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A Digital Playroom

by Larry Zide

TWENTY YEARS AGO ROSE WAS an unemployed film editor, staring at a pair of consumer two-tracks in his living room. Today, Rose works out of a brand-new digital audio post room ten feet from his living room. He believes that both technical and business developments over the past few years have combined to make the electronic cottage studio fully competitive. His most recent clients (including Abbott Pharmaceuticals, AT&T, Blue Cross, and Group W Broadcasting) seem to agree.

Rose's new room is both a culmination of his career and a reminder of his roots. "I worked at radio stations and film companies for a couple of years, but the first studio I could call my own was a bedroom in my apartment. Tascam, Fostex, and similar personal use studio equipment didnt yet exist, but 4-channel home sound had just run its course and I was able to find a used Teac quad recorder and modify it for sync. I traded with a hardware store -- they got some commercials and I got cork and acoustic tiles -- and I was in business."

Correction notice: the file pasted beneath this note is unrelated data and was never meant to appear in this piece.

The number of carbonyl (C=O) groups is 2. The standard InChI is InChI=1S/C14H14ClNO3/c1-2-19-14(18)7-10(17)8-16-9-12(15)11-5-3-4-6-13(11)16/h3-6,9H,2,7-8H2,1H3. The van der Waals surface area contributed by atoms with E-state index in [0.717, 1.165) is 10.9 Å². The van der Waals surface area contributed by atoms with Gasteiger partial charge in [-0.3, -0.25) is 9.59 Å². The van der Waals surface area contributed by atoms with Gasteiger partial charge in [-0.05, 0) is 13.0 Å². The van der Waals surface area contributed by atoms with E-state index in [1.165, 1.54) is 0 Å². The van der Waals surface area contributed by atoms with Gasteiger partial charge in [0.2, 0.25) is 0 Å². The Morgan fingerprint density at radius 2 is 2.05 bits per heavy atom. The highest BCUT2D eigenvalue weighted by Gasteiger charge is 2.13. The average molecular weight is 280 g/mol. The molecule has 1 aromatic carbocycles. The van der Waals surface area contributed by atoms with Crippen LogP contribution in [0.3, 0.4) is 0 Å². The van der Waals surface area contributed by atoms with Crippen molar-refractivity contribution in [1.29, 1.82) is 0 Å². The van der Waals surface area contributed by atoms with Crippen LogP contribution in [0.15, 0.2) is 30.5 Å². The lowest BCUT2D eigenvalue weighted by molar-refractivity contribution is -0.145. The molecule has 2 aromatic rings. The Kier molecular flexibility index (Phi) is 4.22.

A decade later, his bedroom studio had become an advertising-oriented multi-studio complex in a downtown Boston office building. When the building was torn down to make room for a skyscraper, Rose shut the operation down and became principal sound designer at mega-facility Century III (now Editel/Boston). There, he created program openings for NBC and ads for major national clients. But he was also working fourteen-hour days. "The Clios, Emmy, and New England Best of Show awards were nice, but my kids were growing up and I was missing the Daddy awards." So he left Century III and built a half-inch eight-track facility in his attic (profiled in db Magazine's September/October 1989 issue).